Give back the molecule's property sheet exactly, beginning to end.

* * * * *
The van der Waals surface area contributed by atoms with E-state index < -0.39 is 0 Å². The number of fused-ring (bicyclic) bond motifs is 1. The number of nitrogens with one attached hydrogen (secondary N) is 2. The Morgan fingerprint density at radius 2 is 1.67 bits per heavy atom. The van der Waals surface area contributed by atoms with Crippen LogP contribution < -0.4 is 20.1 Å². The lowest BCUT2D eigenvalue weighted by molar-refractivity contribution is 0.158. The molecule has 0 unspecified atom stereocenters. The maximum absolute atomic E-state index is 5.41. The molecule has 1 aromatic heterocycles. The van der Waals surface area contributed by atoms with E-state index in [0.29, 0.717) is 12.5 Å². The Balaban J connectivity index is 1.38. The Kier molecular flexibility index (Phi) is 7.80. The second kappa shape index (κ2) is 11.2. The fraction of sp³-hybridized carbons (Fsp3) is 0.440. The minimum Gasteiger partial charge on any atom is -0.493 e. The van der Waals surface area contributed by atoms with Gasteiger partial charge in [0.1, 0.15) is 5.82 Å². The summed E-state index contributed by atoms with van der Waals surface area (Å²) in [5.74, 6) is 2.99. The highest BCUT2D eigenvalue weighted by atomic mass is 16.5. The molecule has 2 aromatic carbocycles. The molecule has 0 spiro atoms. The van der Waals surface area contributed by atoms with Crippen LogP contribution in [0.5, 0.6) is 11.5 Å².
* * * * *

The van der Waals surface area contributed by atoms with E-state index < -0.39 is 0 Å². The number of fused-ring (bicyclic) bond motifs is 1. The number of nitrogens with one attached hydrogen (secondary N) is 2. The Morgan fingerprint density at radius 2 is 1.67 bits per heavy atom. The van der Waals surface area contributed by atoms with Crippen LogP contribution < -0.4 is 20.1 Å². The lowest BCUT2D eigenvalue weighted by molar-refractivity contribution is 0.158. The molecule has 0 unspecified atom stereocenters. The maximum absolute atomic E-state index is 5.41. The molecule has 1 aromatic heterocycles. The van der Waals surface area contributed by atoms with E-state index in [0.29, 0.717) is 12.5 Å². The Balaban J connectivity index is 1.38. The Kier molecular flexibility index (Phi) is 7.80. The second kappa shape index (κ2) is 11.2. The fraction of sp³-hybridized carbons (Fsp3) is 0.440. The minimum Gasteiger partial charge on any atom is -0.493 e. The van der Waals surface area contributed by atoms with Gasteiger partial charge in [0.1, 0.15) is 5.82 Å². The summed E-state index contributed by atoms with van der Waals surface area (Å²) in [5.74, 6) is 2.99. The highest BCUT2D eigenvalue weighted by atomic mass is 16.5. The molecule has 2 aromatic carbocycles. The molecule has 0 spiro atoms. The van der Waals surface area contributed by atoms with Crippen LogP contribution in [0.5, 0.6) is 11.5 Å².